UNHCR: Refugee protection maintained for Chins

  • Nation
  • Thursday, 14 Mar 2019

Chin refugees at the 71st Chin National Day celebration on Feb 15, 2019 in Kuala Lumpur.

KUALA LUMPUR: Refugee protection for ethnic Chins will be maintained, in light of the security situation in southern Chin State in Myanmar, announced the UN Refugee Agency (UNHCR).

UNHCR released a statement today affirming that Chin refugees may still require international protection, based on "a number of new reports and assessment which did not support its original conclusion of fundamental and durable changes in Chin State and Sagaing Region".

"We recognise that Chin refugees may still require international protection due to the worsening security situation in southern Chin State in Myanmar, which has resulted in new displacement," said Volker Türk, Assistant High Commissioner (Protection) for UNHCR.

"The decision to reassess our overall approach is in line with our stated commitment at the very start of the review process – that UNHCR would continue to monitor developments and revisit our position if warranted," he added.

The statement added that although counselling and individual reviews of Chin refugees had begun last year, no Chin refugees had lost their refugee status as a result of the revised processing approach.

It also said that UNHCR had noted "specific concerns raised by the Chin community and civil society organisations."

On June 13, 2018, UNHCR had issued a community message announcing the cessation of refugee protection for the Chins, based on "positive developments" in Chin State.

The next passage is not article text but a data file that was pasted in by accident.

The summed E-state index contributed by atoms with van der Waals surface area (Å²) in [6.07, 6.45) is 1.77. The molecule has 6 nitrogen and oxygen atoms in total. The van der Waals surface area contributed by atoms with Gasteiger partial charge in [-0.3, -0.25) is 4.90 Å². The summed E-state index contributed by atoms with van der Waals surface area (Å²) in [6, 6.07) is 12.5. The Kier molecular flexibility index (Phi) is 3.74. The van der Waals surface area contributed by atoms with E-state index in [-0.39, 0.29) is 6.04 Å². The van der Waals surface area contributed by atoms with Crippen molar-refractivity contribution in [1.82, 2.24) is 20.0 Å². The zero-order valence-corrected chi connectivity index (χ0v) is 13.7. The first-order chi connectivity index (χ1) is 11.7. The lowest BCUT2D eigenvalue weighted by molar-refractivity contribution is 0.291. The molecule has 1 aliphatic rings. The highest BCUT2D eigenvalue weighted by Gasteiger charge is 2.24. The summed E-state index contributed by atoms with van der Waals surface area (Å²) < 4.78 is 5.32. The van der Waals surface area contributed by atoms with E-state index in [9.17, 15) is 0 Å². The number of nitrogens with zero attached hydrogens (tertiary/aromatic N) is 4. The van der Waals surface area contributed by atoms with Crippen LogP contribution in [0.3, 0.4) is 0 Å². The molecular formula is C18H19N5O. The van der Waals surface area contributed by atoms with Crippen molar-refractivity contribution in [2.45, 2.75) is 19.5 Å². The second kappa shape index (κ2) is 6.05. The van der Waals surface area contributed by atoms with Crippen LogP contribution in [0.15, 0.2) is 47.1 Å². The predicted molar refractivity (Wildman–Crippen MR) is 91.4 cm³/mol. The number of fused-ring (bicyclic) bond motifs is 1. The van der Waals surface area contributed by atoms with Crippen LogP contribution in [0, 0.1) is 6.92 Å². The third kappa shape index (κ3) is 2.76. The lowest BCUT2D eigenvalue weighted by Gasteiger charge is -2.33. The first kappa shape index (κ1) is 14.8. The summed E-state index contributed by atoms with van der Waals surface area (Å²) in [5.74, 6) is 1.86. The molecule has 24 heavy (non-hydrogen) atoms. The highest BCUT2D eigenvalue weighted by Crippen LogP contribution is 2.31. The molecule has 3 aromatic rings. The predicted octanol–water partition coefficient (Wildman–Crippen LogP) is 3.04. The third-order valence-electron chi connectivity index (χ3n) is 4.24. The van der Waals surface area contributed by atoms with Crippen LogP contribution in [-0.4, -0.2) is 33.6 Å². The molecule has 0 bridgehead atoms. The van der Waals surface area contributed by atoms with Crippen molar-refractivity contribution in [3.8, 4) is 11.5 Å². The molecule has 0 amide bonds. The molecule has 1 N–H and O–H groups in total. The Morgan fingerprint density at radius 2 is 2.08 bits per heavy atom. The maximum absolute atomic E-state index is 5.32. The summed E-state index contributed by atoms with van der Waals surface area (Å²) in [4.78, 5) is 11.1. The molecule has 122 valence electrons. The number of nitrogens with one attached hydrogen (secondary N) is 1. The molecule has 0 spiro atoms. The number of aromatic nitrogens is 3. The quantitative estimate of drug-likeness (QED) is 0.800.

From Aug 1, 2018, Chin refugees who approach UNHCR to renew their refugee card receive two options: firstly, to extend their refugee protection until Dec 31, 2019, after which their refugee status will automatically cease and no longer renewed, and secondly, to request for an interview to determine that they require continuous refugee protection.

If they fail the interview, their refugee status will automatically cease and the UNHCR document will no longer be extended.

R.AGE reported on an increase in mental health issues such as anxiety, depression and suicide ideation after the UNHCR announcement.

Subsequently, R.AGE together with several independent refugee advocate organisations also launched The Chin Up Project, a multimedia video platform featuring interviews with the Chin community, many who say that they are not prepared to return to Chin state due to uncertainties and continuous reports of conflict.

There are currently more than 18,000 Chin refugees registered with UNHCR, with the vast majority (of more than 15,000) living in Malaysia. There are also Chin refugees in India, Thailand and Nepal.


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